(We welcome this guest review by one our Italian readers whose name is Pietro.)
The thing with Folk has been excellently summarized by Jon Voight, in an episode of Ray Donovan when he puts a gun to Rosanna Arquette’s head and screams: “Am I authentic enough for you, fucking tourist?”. Folk today comes too often in super glossy, ultra-cool, mega-polished coffe-table editions. Sometimes that’s a good thing. Most of the time, it’s just too domesticated. Airport souvenirs. We’re all fucking tourists. But sometimes, as is the case with Armenian progressive metal band Dogma, Folk can be just an incredibly pleasant surprise.
In 2008 I was travelling through Armenia, and while strolling along the green parks of Yerevan, the capital city, a gig poster took my attention. I was late for the gig, but the visual style was intriguing, so much so that I took a photo (above) and, once back home, began some investigating.
I found out that the band had come together only months before, and they had a blog. A few weeks later I was the proud owner (probably the only one in Italy) of Dogma’s sophomore release, Ethnic Methnic, a highly accomplished piece of work, cleverly alternating metal stompers and acoustic ballads. Contemporary music infused with traditional melodies, dominated by the incredible vocal talents of Zara Gevorgyan.
Folk is a tricky thing. It is meant to be heard in market squares, in drinking bars, during feasts.
It has to hook you in fast, so the melodies must be simple and easy. Yet it has to progress, to tell a story, because every Folk song is the promise of a journey, so it has nuances, subtle changes, bumps, stops, uphills and downhills, mountains and valleys.
Repetition is paramount, because you can’t expect people to be paying full attention, so you go over the same verses twice or more, in order to make sure everyone is on par with the story. But the best quality of Folk, is that Folk is wise. Its melodies might be simple but are never trite or silly. They never leave you alone in the middle of nowhere. You can carry them with you a long time, and they are never a burden. You never get sick of them.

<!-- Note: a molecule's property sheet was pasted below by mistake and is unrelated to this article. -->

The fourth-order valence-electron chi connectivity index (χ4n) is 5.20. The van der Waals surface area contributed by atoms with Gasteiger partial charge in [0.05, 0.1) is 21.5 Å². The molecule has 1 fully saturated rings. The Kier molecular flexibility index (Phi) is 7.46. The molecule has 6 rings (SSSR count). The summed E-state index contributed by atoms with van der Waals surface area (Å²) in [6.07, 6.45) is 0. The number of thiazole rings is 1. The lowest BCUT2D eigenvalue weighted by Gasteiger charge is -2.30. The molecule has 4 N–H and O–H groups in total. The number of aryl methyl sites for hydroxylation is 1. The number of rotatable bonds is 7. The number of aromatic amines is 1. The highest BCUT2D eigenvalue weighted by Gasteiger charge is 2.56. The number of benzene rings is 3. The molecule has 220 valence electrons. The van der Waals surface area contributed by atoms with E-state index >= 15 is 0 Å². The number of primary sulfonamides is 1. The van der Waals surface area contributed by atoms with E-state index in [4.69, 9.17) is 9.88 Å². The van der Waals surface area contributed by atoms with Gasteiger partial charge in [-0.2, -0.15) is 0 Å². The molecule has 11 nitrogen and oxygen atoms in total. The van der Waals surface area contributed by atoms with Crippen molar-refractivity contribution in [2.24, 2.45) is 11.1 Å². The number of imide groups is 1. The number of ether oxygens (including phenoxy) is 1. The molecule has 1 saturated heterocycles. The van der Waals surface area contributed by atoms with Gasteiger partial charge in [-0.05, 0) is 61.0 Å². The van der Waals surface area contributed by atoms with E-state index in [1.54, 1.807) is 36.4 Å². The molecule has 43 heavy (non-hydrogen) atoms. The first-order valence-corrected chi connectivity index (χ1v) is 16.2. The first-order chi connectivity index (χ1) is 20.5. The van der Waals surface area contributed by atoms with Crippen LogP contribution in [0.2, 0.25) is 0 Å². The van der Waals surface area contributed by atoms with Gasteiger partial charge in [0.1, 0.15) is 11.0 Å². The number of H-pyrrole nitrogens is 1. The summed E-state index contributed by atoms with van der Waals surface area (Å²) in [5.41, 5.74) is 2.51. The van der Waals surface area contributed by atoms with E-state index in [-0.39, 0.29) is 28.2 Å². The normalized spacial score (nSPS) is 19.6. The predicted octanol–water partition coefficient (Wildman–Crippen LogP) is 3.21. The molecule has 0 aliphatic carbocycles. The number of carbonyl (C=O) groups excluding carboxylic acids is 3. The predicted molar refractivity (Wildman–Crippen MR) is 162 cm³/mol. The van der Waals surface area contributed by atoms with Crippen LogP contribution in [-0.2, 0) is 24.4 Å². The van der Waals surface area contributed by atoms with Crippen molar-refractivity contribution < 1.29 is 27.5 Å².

There’s a double nature, like a two-edged sword, at the heart of Dogma’s music. In the band’s own words: “a compound fusion of Armenian ethnic melody and progressive metal elements, which can transfer the listener from a powerful mountainous landscape to a serene apricot garden in the blazing sun.”
Last December Dogma published their second album, Under Dogma, available on iTunes and Amazon.
The album has 10 songs, 6 sung in Armenian and 4 in English, and has double song titles, in Armenian and English. I’ll stick to the English titles in this review. The album as a whole has great production values; all the sounds are crisp and clean, and all the instruments can be heard clearly.
The journey starts strong with “Sand Leopard”, in which guitarist and songwriter Heno Grigoryan crafts a chiseled ethnic chord and turns it into a metal riff, backed by the full, round sound of bass player (and producer) Vardan Grigoryan and the precise, imaginative drumming of Derek Vardumyan. But as soon as Zara’s vocals enter the scene, you know it’s her show.
This young woman can channel an incredible variety of different emotions, feelings, colours, and textures through her voice alone. Sounding menacing one note, smiling and comforting the next, it’s like meeting a mysterious goddess from the past, speaking an unknown toungue, reeking of ancient heritage.